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Conflict Management Committee Rules

The Publisher has kindly invited me to share a NEW tool for managing conflict in sustainable  development projects. “What’s different” is that the OHADAC Conflict Management Committee  Rules ( see  provide for Stakeholder engagement with Owners and Contractors from a project’s inception to its’  conclusion. 

The absence of stakeholder engagement has brought more than a few investment projects to  sudden and expensive halts. Whether it was hydroelectric power transmission lines in North  America, a wind farm project in Norway, or an extraction project in Peru, the failure of investors and  states to work with affected stakeholder communities early and often has doomed or delayed  projects that are, at least arguably, in the economic interests of those self-same communities.  Critics of the current mega projects approach argue that a combination of self-serving, barely  understandable (to Stakeholders) impact statements, short timelines for “discussion” and limited  follow-up, remove a projects’ “social license to operate”. The OHADAC Conflict Management  Committee Rules (“CMC Rules”) provide a different path. 

The CMC Rules work with a variant of the standing dispute board, with the CMC managing both  traditional owner/contractor issues as well as stakeholder grievances. The project owner and  contractor each select a member of the Committee, with the CARO Centre, administrator of the  CMC Rules, appointing the third, presiding member of the Committee. CARO’s remit differs from the  standard, as it is charged with balancing the need for engineering, project management and ESG  expertise on the CMC. CARO intends to develop a roster of experienced neutrals with those skills in  mind. The CARO / OHADAC Center supported the design and drafting of the CMC Rules and hired Elise Groulx to lead the effort to build this framework; this would help  better explain the name (CARO CMC RULES).  Even though the CARO is based in Guadeloupe, in the Caribbean, the application and implementation of the CMC Rules are not limited to this jurisdiction and the Caribbean and can be used anywhere in the world. The type of conflicts that are targeted here include disputes on bad work practices such as poor working conditions, lack of real opportunities of advancement, sexual violence and harassment, severe income inequalities, security issues, conflict over access to land and mineral resources, non-compliance with resettlement programmes previously agreed upon, air, water and land pollution as well as toxic wastes.

The CMC Rules provide that the CMC should be in place before project commencement, and should  be provided with any impact statements and other information necessary to assist the CMC in fulfilling its’ mission. The first order of business for the CMC is to convene one or more  organisational meetings. What differs from the traditional dispute board model is the attention given to stakeholders, as the organisational meeting agenda includes the development of a  stakeholder engagement plan. That plan provides a way forward for both contracting parties and  stakeholders, with commitments monitored by the CMC, and a grievance process provided for.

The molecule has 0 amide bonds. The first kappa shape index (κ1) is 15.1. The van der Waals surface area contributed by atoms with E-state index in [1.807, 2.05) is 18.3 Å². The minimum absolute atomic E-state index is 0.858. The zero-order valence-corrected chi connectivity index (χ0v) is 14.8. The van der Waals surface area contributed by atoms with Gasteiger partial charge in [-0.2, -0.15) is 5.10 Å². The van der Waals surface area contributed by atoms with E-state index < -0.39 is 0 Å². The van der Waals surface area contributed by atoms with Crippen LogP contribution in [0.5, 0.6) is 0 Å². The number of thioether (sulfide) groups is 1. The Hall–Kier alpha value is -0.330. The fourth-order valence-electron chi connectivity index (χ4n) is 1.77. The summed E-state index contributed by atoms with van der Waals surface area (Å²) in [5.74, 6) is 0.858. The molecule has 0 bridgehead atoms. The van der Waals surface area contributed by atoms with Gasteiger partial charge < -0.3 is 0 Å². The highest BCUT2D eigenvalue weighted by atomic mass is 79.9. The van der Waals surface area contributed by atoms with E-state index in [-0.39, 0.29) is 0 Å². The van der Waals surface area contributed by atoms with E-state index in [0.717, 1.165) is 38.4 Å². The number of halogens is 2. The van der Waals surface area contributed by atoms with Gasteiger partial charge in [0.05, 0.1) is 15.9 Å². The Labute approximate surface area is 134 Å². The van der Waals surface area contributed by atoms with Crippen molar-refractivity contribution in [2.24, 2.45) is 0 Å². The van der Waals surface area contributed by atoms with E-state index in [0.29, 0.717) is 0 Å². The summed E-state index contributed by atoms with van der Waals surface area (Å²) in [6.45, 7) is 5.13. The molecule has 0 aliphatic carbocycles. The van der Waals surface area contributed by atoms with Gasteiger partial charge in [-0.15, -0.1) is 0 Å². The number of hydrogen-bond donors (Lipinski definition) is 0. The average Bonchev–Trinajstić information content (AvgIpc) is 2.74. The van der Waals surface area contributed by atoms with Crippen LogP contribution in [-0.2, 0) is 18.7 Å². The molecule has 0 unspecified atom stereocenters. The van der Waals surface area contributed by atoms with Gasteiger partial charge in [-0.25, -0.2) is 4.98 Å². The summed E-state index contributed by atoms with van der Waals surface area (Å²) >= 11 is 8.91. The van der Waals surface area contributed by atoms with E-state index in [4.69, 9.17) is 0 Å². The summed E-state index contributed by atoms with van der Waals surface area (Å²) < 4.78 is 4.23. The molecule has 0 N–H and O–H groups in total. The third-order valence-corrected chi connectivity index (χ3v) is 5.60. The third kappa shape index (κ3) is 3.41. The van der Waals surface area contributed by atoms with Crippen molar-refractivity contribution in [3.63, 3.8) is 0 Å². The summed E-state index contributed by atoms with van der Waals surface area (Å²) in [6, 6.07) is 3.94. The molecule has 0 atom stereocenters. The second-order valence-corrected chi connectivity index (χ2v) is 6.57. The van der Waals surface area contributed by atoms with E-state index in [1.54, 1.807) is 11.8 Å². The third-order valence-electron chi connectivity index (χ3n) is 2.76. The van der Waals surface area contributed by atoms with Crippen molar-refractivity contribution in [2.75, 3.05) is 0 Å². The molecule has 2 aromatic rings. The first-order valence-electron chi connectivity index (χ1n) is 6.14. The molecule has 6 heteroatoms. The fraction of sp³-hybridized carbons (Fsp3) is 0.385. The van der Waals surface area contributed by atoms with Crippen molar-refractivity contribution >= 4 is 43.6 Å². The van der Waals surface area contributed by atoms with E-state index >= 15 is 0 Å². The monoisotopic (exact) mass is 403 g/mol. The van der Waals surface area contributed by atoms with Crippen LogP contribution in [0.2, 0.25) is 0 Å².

Whether presented with an issue between the Owner and Contractor, or one involving Stakeholders,  the CMC’s procedural approach is similar. Active dialogue comes first, and can continue right up to  the time when, as its’ last means of motivating settlement, the CMC may issue written, non-binding recommendations. Where settlement doesn’t occur after a CMC recommendation is issued, the CMC  Rules provide for mediation as a last resort. 

The drafters believe that the OHADAC Conflict Management Committee Rules can be effectively utilised in a wide variety of project settings, including energy and renewable energy (wind, solar,  hydro-electric), infrastructure, extraction, deforestation, and mega-construction projects such as  sports facilities.


Elise Groulx

Elise Groulx Diggs, ESQ, Ad.E., LLM, international human rights lawyer and mediator based in Washington, D.C. She is licensed in several jurisdictions, and, is with 9 Bedford Row Chambers in London, UK. Elise was recently given the title of Elite Global Market Leader by the Global Guides Chambers and Partners… MORE >


Mark Appel

Mark Appel has nearly 40 years of global arbitration and mediation experience, having served in both executive and senior executive positions at the American Arbitration Association (AAA) and International Centre for Dispute Resolution (ICDR), leaving ICDR/AAA as Senior Vice President, EMEA in December of 2015. While serving as a AAA… MORE >


Eve Tessera

Eve Tessera is a French lawyer, and she practices in France and Italy. She has developed expertise for more than fifteen years in the field of human rights and since 2015 in the field of business and human rights, dispute resolution, mediation, and access to remedy. Her practice focused on… MORE >


Wolf von Kumberg

Wolf von Kumberg brings over 30 years of international legal and business experience to the practise of ADR. He served as Legal Director and Assistant General Counsel of Northrop Grumman Corporation and Litton Industries Inc. Wolf is a certified CEDR mediator and a Fellow and former Chair of the Management Board of… MORE >


Marie-Camille Pitton

Dr. Marie-Camille Pitton is an attorney registered in France and in New York, with over a decade of experience in the field of International arbitration. Since September 2021, she is acting as Secretary-General of the “CARO Centre”, which is a Centre for arbitration and mediation located in Guadeloupe (French West… MORE >

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